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Re: DRAFT response Re[3]: Request for PFWG WAI review of Omitting alt Attribute for Critical Content

From: Charles McCathieNevile <chaals@opera.com>
Date: Thu, 29 Nov 2007 12:58:12 +0100
To: joshue.oconnor@cfit.ie, "Al Gilman" <Alfred.S.Gilman@ieee.org>
Cc: wai-xtech@w3.org
Message-ID: <op.t2jx7aq4wxe0ny@widsith.local>

On Thu, 29 Nov 2007 11:59:54 +0100, Joshue O Connor  
<joshue.oconnor@cfit.ie> wrote:

> As an aside, while, in principle, I agree that there may be situations
> where there just is no suitable alternative textual description
> possible, and the main content whether an image a video object or
> whatever cannot be described.

I am at a loss to imagine such a situation.

> Then IMO using a alt="" null is fine.

In various cases where an object is described in the rest of the document  
it appears in, then indeed there are cases for having alt=""

The flickr examples so commonly given may well be something effectively  
like

<html xmlns="http://www.w3.org/1999/html">
<head>
   <title>Flickr Photo from Chaals</title>
</head><body>
   <h1>Me and my cat playing</h1>
   <p><img alt="" title="photo" src="FYDJ.jpg"/></p>
   <p>tags:</p>
   <ul>
    <li>chaals</li>
    <li>fanstasy</li>
    <li>mog</li>
   </ul>
  </body>
<html>

(for extra points, put an id on the header and make it the longdesc. For  
more points, have a real paragraph of description and make that the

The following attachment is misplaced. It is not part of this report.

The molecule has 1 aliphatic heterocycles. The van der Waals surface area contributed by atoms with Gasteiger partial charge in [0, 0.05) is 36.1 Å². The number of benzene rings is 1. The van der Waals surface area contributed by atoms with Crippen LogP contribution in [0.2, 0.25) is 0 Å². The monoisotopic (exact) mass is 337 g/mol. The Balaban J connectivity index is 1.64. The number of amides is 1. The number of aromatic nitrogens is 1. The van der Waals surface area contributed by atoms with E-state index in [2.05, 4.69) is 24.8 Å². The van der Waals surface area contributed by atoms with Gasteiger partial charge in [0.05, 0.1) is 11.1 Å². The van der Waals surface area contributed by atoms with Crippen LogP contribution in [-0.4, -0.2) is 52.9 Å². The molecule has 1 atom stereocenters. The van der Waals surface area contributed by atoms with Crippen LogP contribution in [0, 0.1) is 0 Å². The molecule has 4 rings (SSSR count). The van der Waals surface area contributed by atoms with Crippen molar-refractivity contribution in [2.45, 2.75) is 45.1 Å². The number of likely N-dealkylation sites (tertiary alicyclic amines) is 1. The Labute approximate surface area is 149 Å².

longdesc).

This provides the relevant available information (poor, but the kind of  
level we see typically). Repeating some of it as the alt is not all that  
helpful. In a more complete example, say a movie site, you might have

<html xmlns="http://www.w3.org/1999/html">
<head>
   <title>The Mog - Chaals' Movies</title>
</head><body>
   <h1>Playing with the cat</h1>
   <p><img alt="" title="movie in SVG" src="MogMovie.svg"  
longdesc="http://movies.example.org/TheFamousChaalsAndMog"/></p>
   <p>tags:</p>
   <ul>
    <li>chaals</li>
    <li>fanstasy</li>
    <li>mog</li>
   </ul>
  </body>
<html>

The kind of authoring interface that is relevant is one that asks the  
author if there is a description already available (URI or click on the  
description in the page), and if the image is part of the content  
(checkbox).

Where there is not enough information available to replace the image, such  
as a key graph presented in a report, then having no alt is better than  
alt="" - although it fails the testable validity requirement of having  
alt, this is a warning that there is a more serious problem (which there  
is). See ATAG checkpoint 3.4 [1] and associated techniques information [2].

Other relevant information in this (very old) discussion is available in  
the ATAG implementation report [3] (This was before W3C had teh CR  
process, but is a prototype CR report), the Working draft of the  
equivalent techniques for the draft ATAG 2.0 [4] (see B.2.4 and B.2.5  
which follows), inter alia.

[1] http://www.w3.org/TR/WAI-AUTOOLS/atag10.html#check-no-default-alt
[2] http://www.w3.org/TR/ATAG10-TECHS/imp3#check-no-default-alt
[3] http://www.w3.org/1999/12/atag-implemented
[4] http://www.w3.org/TR/2007/ATAG20-TECHS/tech2.html#check-no-default-alt

Cheers

Chaals

> In
> short, I would rather see authors _continue_ to use alt instead of them
> getting the idea that it *may* sometimes be left out.  Even if this *is*
> the case. I think this is one cowpath worth paving while suitable better
> methods are developed, if only to avoid somehow subtly devaluing alt in
> the mind of the author by producing badly authored examples of these
> edge cases where alt may be omitted in the spec.



-- 
Charles McCathieNevile  Opera Software, Standards Group
     je parle français -- hablo español -- jeg lærer norsk
http://my.opera.com/chaals              Try the Kestrel - Opera 9.5 alpha
Received on Thursday, 29 November 2007 11:58:30 GMT

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